To one just come from the Occident, from somewhere in New York, a descent upon the Syrian quarters is like a dream travel. It is as if some undreamed-of means of transportation had suddenly been realized, and we could at will, in a few minutes, land across the seas into some remote, outlying district of Damascus; Damascus, referred to by the Syrians of the desert as the Paradise on Earth ; Damascus, the city that has remained as ancient as it was two thousand years ago.
Take the Sixth Avenue Elevated at Forty-second Street, or wherever you happen to be, and in a few minutes you are in Rector Street; walk a block westward to Washing-ton Street and you are in Syria.
The street in itself, cut a hundred years ago, is in the same condition as it was at the beginning of the last century, with here and there a wide marble front of a modern-looking banking-house that enhances the poverty of the adjoining brick dwellings. Squalid, dark hallways lead into still more squalid rear houses where the sun never penetrates. The cobblestoned inner courts are disputed by cats and dogs conquering them in turn. Looked at from the opening of a hallway, the courts and rear houses are not welcome perspective. Both sides of the street are lined with stores, in the windows of which are retailed all kinds of Oriental wares; long amber-piped narghiles, the smoking paraphernalia of the Orientals; heavy, bulging; mandolin-like musical instruments; and in transparent jars roots and dried fruits of all kinds that grow one knows not where and are put to one knows not what use.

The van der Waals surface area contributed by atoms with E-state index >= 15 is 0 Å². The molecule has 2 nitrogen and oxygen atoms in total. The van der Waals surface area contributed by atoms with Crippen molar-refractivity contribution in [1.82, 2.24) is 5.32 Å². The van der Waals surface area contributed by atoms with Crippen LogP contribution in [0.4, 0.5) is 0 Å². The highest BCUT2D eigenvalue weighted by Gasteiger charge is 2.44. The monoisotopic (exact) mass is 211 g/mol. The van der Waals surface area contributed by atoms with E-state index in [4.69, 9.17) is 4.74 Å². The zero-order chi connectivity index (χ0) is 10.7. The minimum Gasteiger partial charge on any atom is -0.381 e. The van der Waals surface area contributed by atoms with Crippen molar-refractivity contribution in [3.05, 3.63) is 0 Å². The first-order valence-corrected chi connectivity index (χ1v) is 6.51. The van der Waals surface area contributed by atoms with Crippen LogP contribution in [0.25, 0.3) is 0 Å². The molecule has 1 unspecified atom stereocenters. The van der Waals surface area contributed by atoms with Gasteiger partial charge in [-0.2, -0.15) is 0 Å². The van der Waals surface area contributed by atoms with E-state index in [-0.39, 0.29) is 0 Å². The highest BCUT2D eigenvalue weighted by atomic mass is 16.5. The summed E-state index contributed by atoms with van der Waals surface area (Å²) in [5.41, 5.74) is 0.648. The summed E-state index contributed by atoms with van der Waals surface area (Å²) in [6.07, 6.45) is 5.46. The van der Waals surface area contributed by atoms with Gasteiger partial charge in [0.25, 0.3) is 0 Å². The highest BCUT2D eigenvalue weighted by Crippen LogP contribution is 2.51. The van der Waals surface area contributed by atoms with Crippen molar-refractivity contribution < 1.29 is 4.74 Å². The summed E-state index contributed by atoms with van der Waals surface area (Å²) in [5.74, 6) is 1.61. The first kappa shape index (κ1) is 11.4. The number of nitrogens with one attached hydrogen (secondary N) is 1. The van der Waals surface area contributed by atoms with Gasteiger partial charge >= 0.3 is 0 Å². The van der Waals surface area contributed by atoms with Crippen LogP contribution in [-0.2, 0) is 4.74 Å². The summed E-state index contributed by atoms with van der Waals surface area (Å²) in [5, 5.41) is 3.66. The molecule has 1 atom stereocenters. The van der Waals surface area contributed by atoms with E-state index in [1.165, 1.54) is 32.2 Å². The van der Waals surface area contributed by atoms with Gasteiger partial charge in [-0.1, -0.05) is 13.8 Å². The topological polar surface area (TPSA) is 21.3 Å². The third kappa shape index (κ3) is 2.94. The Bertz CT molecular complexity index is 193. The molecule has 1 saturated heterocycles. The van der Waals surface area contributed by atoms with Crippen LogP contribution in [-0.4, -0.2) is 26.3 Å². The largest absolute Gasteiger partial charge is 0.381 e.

Every second store is a coffee-house or a restaurant, duplicates of such as are in existence in the Orient, somewhere around Constantinople or Smyrna, Saloniki or Damascus itself. And in those dimly lighted coffee-houses, around rough pine tables, sit swarthy men drawing the cool smoke from the aromatic titun that burns slowly in the brass container over the large jar filled with rose-scented water through which the smoke passes before it is drawn by the smoker. Small coffee-shells, into which the mud-thick coffee is being continually poured, are being served all around by the large, majestic, dark-brown owner of the khava, whose bare feet are incased in pointed, heelless slippers, babouches, dragged flippity, flippity, flop as he walks around. In some of the cafes large negroid women, Syrians from the inner desert, with nostrils pierced where the ring has once been, placidly watch the guests, nodding seriously from time to time to an acquaintance, smiling but rarely; yet so languid are their movements one feels they are as remote from the actual place of existence as if their being here were nothing but a dream within a dream. How have they come here, and why?